4 finding aid(s) found containing the word(s) Ford, Worthington Chauncey, 1858-1941--Correspondence.

  1. J. Franklin Jameson papers, 1604-1994

    61,000 items ; 206 containers plus 2 oversize ; 40.7 linear feet. -- Manuscript Division, Library of Congress, Washington, D.C.

    Summary:

    Historian and librarian. Correspondence, diaries, writings, lecture notes, biographical material, family papers, reports, photographs, printed matter, and other papers relating primarily to Jameson's work as an historian, his role in the founding and early history of the American Historical Association and the American Historical Review, the movement for the establishment of the U.S. National...

  2. Herbert Putnam papers, 1783-1958

    8,000 items ; 35 containers plus 1 oversize ; 14 linear feet. -- Manuscript Division, Library of Congress, Washington, D.C.

    Summary:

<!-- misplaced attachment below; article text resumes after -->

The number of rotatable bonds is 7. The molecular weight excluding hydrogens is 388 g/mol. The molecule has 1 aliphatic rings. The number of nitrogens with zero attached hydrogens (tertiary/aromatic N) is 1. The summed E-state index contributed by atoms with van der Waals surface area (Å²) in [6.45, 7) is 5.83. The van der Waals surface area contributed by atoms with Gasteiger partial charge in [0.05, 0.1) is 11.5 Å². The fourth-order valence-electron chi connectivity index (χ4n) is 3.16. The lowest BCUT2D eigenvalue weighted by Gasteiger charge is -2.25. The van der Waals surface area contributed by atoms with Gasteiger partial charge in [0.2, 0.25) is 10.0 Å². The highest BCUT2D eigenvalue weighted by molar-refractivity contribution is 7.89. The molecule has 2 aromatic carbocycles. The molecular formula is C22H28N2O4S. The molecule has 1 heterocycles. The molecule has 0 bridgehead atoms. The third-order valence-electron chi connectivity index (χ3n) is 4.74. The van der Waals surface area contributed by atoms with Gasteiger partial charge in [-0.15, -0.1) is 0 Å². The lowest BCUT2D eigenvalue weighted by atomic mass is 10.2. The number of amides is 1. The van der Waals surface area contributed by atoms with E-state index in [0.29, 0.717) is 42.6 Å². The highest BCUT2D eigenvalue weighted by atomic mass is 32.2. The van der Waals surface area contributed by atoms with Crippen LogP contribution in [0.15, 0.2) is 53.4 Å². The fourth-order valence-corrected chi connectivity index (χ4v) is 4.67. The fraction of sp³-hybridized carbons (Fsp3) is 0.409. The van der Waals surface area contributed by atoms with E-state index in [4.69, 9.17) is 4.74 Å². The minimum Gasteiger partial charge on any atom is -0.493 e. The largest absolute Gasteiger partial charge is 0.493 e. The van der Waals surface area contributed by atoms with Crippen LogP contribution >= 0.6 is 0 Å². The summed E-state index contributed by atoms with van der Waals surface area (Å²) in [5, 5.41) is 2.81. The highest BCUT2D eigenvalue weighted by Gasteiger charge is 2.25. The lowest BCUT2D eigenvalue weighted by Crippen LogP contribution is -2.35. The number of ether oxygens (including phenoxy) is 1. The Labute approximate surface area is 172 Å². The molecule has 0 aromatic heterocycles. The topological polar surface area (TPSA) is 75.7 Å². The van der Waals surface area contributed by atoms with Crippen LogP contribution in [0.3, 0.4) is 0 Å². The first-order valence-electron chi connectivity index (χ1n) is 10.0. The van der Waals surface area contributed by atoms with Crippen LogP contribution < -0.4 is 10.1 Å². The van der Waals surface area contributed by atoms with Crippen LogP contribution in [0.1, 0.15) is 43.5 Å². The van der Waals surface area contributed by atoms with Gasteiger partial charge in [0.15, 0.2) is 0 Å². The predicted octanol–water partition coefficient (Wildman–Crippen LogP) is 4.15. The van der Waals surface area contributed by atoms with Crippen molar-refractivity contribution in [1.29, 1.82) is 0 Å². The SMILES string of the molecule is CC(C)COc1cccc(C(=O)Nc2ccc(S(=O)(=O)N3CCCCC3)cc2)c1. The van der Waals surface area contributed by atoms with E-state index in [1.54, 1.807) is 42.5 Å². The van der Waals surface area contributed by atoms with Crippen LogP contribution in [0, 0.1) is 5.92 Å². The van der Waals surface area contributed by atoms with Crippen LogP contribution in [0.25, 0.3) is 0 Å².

Librarian of Congress. Family and general correspondence, family diaries and journals, speeches, articles, scrapbooks, legal papers, genealogical material, autograph collection, and printed matter relating largely to Putnam's family and personal life, including diaries and letters of many members of the Putnam and allied O'Hara, Pinhey, and Mason families. Also includes papers relating to...

  3. Abel Doysié papers, 1910-1967

    4,850 items ; 15 containers ; 7.4 linear feet. -- Manuscript Division, Library of Congress, Washington, D.C.

    Summary:

    Primarily letters received from scholars and others at universities, libraries, and institutions for whom Doysié did historical and genealogical research in various French archives after 1936.

  4. Thomas F. Bayard papers, 1780-1899

    60,000 items ; 220 containers plus 18 oversize ; 49.6 linear feet. -- Manuscript Division, Library of Congress, Washington, D.C.

    Summary:

    Senator, secretary of state, and ambassador. Correspondence, letterbooks, scrapbooks, and miscellany relating to Bayard's career after the Civil War as a politician and legislator and as a cabinet official and diplomat during the presidential administrations of Grover Cleveland.